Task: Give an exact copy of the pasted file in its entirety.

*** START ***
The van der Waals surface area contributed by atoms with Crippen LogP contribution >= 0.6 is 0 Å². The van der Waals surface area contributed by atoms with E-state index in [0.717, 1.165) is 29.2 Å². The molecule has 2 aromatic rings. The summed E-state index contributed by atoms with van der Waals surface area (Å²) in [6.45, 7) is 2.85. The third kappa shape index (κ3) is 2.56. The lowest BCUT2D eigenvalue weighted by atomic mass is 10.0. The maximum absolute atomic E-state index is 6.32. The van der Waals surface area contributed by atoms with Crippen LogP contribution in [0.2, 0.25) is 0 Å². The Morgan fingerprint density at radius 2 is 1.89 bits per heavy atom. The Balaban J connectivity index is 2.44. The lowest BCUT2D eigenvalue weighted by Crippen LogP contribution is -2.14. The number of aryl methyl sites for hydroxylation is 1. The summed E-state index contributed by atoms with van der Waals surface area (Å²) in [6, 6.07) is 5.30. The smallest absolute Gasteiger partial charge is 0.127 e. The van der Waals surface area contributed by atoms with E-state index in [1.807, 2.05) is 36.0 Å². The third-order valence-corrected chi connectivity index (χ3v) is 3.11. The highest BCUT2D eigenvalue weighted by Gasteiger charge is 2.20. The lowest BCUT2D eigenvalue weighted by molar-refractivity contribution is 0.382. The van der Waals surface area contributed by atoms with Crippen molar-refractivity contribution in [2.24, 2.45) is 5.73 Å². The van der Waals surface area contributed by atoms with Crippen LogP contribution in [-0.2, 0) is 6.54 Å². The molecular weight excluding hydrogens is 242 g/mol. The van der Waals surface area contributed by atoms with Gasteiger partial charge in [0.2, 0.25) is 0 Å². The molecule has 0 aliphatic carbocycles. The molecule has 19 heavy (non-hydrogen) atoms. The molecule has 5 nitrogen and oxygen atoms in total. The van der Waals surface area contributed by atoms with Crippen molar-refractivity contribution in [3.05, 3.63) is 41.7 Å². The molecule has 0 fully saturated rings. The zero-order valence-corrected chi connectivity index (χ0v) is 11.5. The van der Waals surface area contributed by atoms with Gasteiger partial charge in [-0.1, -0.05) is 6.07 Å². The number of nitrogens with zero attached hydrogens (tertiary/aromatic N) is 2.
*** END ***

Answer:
The van der Waals surface area contributed by atoms with Crippen LogP contribution >= 0.6 is 0 Å². The van der Waals surface area contributed by atoms with E-state index in [0.717, 1.165) is 29.2 Å². The molecule has 2 aromatic rings. The summed E-state index contributed by atoms with van der Waals surface area (Å²) in [6.45, 7) is 2.85. The third kappa shape index (κ3) is 2.56. The lowest BCUT2D eigenvalue weighted by atomic mass is 10.0. The maximum absolute atomic E-state index is 6.32. The van der Waals surface area contributed by atoms with Crippen LogP contribution in [0.2, 0.25) is 0 Å². The Morgan fingerprint density at radius 2 is 1.89 bits per heavy atom. The Balaban J connectivity index is 2.44. The lowest BCUT2D eigenvalue weighted by Crippen LogP contribution is -2.14. The number of aryl methyl sites for hydroxylation is 1. The summed E-state index contributed by atoms with van der Waals surface area (Å²) in [6, 6.07) is 5.30. The smallest absolute Gasteiger partial charge is 0.127 e. The van der Waals surface area contributed by atoms with E-state index in [1.807, 2.05) is 36.0 Å². The third-order valence-corrected chi connectivity index (χ3v) is 3.11. The highest BCUT2D eigenvalue weighted by Gasteiger charge is 2.20. The lowest BCUT2D eigenvalue weighted by molar-refractivity contribution is 0.382. The van der Waals surface area contributed by atoms with Crippen molar-refractivity contribution in [2.24, 2.45) is 5.73 Å². The van der Waals surface area contributed by atoms with Crippen LogP contribution in [-0.2, 0) is 6.54 Å². The molecular weight excluding hydrogens is 242 g/mol. The van der Waals surface area contributed by atoms with Gasteiger partial charge in [0.2, 0.25) is 0 Å². The molecule has 0 aliphatic carbocycles. The molecule has 19 heavy (non-hydrogen) atoms. The molecule has 5 nitrogen and oxygen atoms in total. The van der Waals surface area contributed by atoms with Crippen molar-refractivity contribution in [3.05, 3.63) is 41.7 Å². The molecule has 0 fully saturated rings. The zero-order valence-corrected chi connectivity index (χ0v) is 11.5. The van der Waals surface area contributed by atoms with Gasteiger partial charge in [-0.1, -0.05) is 6.07 Å². The number of nitrogens with zero attached hydrogens (tertiary/aromatic N) is 2.